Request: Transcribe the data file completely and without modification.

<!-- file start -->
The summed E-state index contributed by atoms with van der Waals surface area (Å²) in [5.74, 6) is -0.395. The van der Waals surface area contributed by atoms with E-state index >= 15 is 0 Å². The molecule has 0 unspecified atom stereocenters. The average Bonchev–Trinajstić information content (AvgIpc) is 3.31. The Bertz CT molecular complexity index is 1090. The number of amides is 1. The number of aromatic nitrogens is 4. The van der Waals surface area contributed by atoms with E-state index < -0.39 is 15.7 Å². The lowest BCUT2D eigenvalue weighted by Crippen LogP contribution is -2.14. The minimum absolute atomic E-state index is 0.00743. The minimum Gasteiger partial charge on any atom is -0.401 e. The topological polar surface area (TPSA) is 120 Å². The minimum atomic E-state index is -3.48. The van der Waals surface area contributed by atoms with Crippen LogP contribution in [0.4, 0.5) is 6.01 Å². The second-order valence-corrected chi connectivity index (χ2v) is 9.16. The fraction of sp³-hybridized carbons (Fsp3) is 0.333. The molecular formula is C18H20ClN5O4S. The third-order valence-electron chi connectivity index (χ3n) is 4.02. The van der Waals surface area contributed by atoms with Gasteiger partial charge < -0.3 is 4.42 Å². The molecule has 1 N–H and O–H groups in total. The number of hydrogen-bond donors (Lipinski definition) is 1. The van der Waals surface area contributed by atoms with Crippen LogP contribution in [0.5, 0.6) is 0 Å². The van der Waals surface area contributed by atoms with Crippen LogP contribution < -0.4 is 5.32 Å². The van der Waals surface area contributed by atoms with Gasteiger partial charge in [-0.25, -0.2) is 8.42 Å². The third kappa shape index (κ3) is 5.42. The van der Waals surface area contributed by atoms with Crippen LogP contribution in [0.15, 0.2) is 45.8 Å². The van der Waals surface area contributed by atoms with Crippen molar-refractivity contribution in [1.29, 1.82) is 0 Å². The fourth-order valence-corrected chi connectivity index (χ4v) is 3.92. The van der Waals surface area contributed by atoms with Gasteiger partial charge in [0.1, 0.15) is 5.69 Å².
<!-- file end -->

The summed E-state index contributed by atoms with van der Waals surface area (Å²) in [5.74, 6) is -0.395. The van der Waals surface area contributed by atoms with E-state index >= 15 is 0 Å². The molecule has 0 unspecified atom stereocenters. The average Bonchev–Trinajstić information content (AvgIpc) is 3.31. The Bertz CT molecular complexity index is 1090. The number of amides is 1. The number of aromatic nitrogens is 4. The van der Waals surface area contributed by atoms with E-state index < -0.39 is 15.7 Å². The lowest BCUT2D eigenvalue weighted by Crippen LogP contribution is -2.14. The minimum absolute atomic E-state index is 0.00743. The minimum Gasteiger partial charge on any atom is -0.401 e. The topological polar surface area (TPSA) is 120 Å². The minimum atomic E-state index is -3.48. The van der Waals surface area contributed by atoms with Crippen LogP contribution in [0.4, 0.5) is 6.01 Å². The second-order valence-corrected chi connectivity index (χ2v) is 9.16. The fraction of sp³-hybridized carbons (Fsp3) is 0.333. The molecular formula is C18H20ClN5O4S. The third-order valence-electron chi connectivity index (χ3n) is 4.02. The van der Waals surface area contributed by atoms with Gasteiger partial charge < -0.3 is 4.42 Å². The molecule has 1 N–H and O–H groups in total. The number of hydrogen-bond donors (Lipinski definition) is 1. The van der Waals surface area contributed by atoms with Crippen LogP contribution in [0.5, 0.6) is 0 Å². The van der Waals surface area contributed by atoms with Crippen LogP contribution < -0.4 is 5.32 Å². The van der Waals surface area contributed by atoms with Gasteiger partial charge in [-0.25, -0.2) is 8.42 Å². The third kappa shape index (κ3) is 5.42. The van der Waals surface area contributed by atoms with Crippen LogP contribution in [0.15, 0.2) is 45.8 Å². The van der Waals surface area contributed by atoms with Crippen molar-refractivity contribution in [1.29, 1.82) is 0 Å². The fourth-order valence-corrected chi connectivity index (χ4v) is 3.92. The van der Waals surface area contributed by atoms with Gasteiger partial charge in [0.1, 0.15) is 5.69 Å².